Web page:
CVS Pharmacy and Walgreens Break-ins Compromises PHI

CVS Pharmacy is contacting some patients to inform them that some of their personal and protected health information has been lost following several incidents at its pharmacies between May 27, 2020 and June 8, 2020. During that period of time frame, many of its pharmacies were affected by looting and vandalism incidents. Unauthorized people obtained access to many of its stores and stole completed prescriptions from pharmacy waiting bins. Vaccine consent forms and paper prescriptions were also lost and possibly stolen in the incidents.

The range of information impacted included names, addresses, dates of birth, medication names, prescriber information, and primary care provider information. No reports have been received to date to indicate there has been any misuse of customer data.

CVS Pharmacy has made the incidents known to the HHS’ Office for Civil Rights collectively as affecting 21,289 customers.

Meanwhile, Walgreens Pharmacy has reported similar incidents at its pharmacies over the same period of time. According to the breach notification submitted to the California Attorney General’s office, various groups of individuals broke into Walgreens stores in many locations between May 26, 2020 and June 5, 2020. The customers stole many items from the stores, some of which contained the personal and protected health information of its customers.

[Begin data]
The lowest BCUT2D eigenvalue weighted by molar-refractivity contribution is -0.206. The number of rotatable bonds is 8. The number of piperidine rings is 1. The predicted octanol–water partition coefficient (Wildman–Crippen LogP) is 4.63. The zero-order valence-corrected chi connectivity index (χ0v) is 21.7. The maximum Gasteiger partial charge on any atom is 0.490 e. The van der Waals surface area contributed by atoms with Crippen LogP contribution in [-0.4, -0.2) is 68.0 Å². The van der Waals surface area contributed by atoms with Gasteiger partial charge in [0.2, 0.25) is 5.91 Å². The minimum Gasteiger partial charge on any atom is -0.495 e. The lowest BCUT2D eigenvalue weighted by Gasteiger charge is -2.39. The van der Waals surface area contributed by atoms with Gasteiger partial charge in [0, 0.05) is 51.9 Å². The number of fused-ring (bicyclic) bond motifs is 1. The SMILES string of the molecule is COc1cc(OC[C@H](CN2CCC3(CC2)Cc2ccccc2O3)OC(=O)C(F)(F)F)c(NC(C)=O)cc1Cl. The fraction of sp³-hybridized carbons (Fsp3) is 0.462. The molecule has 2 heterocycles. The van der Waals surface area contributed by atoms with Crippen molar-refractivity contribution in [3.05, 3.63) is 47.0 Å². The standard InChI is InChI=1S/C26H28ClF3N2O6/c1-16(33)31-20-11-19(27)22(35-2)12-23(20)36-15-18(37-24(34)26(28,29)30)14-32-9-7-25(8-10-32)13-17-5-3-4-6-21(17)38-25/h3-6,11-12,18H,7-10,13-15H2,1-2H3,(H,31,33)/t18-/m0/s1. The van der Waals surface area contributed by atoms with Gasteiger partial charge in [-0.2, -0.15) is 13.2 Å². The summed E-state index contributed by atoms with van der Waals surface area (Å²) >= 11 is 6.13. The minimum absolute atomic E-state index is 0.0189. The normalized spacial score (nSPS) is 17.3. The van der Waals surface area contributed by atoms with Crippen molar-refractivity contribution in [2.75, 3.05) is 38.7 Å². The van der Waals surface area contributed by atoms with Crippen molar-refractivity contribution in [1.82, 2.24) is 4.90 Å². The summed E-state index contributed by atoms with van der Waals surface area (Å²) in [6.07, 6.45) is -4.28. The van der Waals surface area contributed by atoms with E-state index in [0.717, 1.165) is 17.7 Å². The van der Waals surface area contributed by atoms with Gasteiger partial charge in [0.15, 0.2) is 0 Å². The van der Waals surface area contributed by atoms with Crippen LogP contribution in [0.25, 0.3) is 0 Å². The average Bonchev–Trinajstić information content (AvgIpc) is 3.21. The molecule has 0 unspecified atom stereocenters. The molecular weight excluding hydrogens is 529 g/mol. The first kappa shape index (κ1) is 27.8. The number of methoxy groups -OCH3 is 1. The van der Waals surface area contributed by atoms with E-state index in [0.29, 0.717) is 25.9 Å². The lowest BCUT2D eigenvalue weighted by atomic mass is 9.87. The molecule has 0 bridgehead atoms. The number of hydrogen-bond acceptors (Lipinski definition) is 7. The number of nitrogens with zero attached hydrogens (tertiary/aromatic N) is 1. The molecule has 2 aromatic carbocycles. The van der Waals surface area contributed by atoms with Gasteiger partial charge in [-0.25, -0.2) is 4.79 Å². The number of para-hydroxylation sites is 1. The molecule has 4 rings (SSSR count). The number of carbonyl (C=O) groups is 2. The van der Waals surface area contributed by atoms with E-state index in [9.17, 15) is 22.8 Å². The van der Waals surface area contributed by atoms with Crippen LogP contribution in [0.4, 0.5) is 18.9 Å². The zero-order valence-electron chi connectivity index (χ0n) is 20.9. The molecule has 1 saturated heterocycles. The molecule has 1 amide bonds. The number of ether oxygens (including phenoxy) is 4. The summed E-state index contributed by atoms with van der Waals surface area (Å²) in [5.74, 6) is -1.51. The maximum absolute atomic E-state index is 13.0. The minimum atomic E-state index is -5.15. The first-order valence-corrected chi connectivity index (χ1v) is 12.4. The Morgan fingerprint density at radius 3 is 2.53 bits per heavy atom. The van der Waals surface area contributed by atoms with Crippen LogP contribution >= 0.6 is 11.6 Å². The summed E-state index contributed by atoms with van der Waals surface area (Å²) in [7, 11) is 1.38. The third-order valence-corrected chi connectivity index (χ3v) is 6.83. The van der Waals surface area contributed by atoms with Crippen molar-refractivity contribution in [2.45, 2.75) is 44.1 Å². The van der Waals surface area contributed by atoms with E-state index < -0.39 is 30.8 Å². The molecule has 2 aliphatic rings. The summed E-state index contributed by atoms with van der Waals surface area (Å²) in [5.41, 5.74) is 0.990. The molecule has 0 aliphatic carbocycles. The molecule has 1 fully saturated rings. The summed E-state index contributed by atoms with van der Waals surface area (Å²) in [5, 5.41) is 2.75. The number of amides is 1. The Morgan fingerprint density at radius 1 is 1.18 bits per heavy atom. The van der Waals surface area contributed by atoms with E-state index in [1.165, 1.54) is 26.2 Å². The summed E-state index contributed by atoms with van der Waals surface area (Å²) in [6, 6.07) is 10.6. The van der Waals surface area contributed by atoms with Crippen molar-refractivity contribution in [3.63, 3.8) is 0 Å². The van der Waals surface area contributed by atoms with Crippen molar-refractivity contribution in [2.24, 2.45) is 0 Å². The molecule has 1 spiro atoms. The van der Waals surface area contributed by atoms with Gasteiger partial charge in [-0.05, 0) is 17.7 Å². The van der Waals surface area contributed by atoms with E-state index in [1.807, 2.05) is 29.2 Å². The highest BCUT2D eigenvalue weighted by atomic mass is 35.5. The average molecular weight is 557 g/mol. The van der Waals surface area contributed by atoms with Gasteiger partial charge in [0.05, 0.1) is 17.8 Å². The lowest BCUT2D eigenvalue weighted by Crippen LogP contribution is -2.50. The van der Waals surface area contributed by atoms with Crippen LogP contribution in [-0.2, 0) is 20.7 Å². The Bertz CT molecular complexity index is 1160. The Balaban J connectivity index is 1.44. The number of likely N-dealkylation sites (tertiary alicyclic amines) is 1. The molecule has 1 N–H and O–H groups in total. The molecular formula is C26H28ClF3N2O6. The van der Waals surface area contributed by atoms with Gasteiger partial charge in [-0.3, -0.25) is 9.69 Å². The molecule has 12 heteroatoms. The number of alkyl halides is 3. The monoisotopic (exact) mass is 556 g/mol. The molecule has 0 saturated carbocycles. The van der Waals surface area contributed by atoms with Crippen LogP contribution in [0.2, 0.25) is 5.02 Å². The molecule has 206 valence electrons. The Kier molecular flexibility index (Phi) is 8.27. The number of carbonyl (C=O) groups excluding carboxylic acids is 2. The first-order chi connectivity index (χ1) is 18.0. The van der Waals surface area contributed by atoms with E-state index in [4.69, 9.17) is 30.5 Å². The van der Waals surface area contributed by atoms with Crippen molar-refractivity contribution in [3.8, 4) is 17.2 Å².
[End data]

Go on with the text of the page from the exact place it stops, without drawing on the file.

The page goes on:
These included a restricted amount of hard drives that were connected to cash registers, an automation device used for printing prescription labels, filled prescriptions that were awaiting collection, and some paper records.  Social Security numbers and financial data were not impacted.

The data obtained by unauthorized individuals varied from customer to customer and may have included the following types of information: First and last name, address, phone number, date of birth/age, prescription number, prescriber name, health plan title and group number, vaccination details (including eligibility information), medication name (including strength, quantity, and description), email address, balance rewards number, photo ID number, driver’s license data, state ID number, military ID number, and passport (e.g. for customer purchasing drugs like pseudoephedrine).

After the break-ins, Walgreens quickly implemented steps to prevent fraud, such as closing out and re-entering impacted prescriptions and reversing insurance claims for completed prescriptions. Walgreens said that incidents have taken place at around 180 of its locations and the breach report submitted to the HHS’ Office for Civil Rights indicates the PHI of up to 72,143 individuals has been impacted.

About Thomas Brown
Thomas Brown worked as a reporter for several years on ComplianceHome. Thomas a seasoned journalist with several years experience in the healthcare sector and has contributed to healthcare and information technology news publishers. Thomas has a particular interest in the application of healthcare information technology to better serve the interest of patients, including areas should has data protection and innovations such as telehealth.